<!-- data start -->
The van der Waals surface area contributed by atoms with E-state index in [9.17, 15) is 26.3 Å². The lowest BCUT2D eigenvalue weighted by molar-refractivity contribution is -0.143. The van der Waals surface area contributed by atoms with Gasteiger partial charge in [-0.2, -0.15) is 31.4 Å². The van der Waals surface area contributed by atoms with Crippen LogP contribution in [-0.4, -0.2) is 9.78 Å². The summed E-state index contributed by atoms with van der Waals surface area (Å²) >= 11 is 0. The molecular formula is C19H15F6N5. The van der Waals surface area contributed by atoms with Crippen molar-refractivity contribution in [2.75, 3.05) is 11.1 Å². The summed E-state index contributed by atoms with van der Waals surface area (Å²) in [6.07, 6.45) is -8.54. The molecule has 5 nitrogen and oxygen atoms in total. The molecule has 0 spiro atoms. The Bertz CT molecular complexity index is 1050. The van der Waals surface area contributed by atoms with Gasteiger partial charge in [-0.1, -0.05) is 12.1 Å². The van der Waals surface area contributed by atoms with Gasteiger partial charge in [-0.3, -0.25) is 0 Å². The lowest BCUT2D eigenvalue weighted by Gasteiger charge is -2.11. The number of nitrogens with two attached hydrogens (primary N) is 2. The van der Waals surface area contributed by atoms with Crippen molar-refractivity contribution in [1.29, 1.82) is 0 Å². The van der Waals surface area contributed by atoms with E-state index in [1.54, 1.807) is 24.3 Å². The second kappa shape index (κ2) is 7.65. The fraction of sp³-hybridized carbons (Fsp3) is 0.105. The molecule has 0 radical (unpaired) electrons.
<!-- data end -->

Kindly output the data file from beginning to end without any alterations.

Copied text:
The van der Waals surface area contributed by atoms with E-state index in [9.17, 15) is 26.3 Å². The lowest BCUT2D eigenvalue weighted by molar-refractivity contribution is -0.143. The van der Waals surface area contributed by atoms with Gasteiger partial charge in [-0.2, -0.15) is 31.4 Å². The van der Waals surface area contributed by atoms with Crippen LogP contribution in [-0.4, -0.2) is 9.78 Å². The summed E-state index contributed by atoms with van der Waals surface area (Å²) >= 11 is 0. The molecular formula is C19H15F6N5. The van der Waals surface area contributed by atoms with Crippen molar-refractivity contribution in [2.75, 3.05) is 11.1 Å². The summed E-state index contributed by atoms with van der Waals surface area (Å²) in [6.07, 6.45) is -8.54. The molecule has 5 nitrogen and oxygen atoms in total. The molecule has 0 spiro atoms. The Bertz CT molecular complexity index is 1050. The van der Waals surface area contributed by atoms with Gasteiger partial charge in [-0.1, -0.05) is 12.1 Å². The van der Waals surface area contributed by atoms with Gasteiger partial charge in [-0.3, -0.25) is 0 Å². The lowest BCUT2D eigenvalue weighted by Gasteiger charge is -2.11. The number of nitrogens with two attached hydrogens (primary N) is 2. The van der Waals surface area contributed by atoms with Crippen molar-refractivity contribution in [1.29, 1.82) is 0 Å². The van der Waals surface area contributed by atoms with E-state index in [1.54, 1.807) is 24.3 Å². The second kappa shape index (κ2) is 7.65. The fraction of sp³-hybridized carbons (Fsp3) is 0.105. The molecule has 0 radical (unpaired) electrons.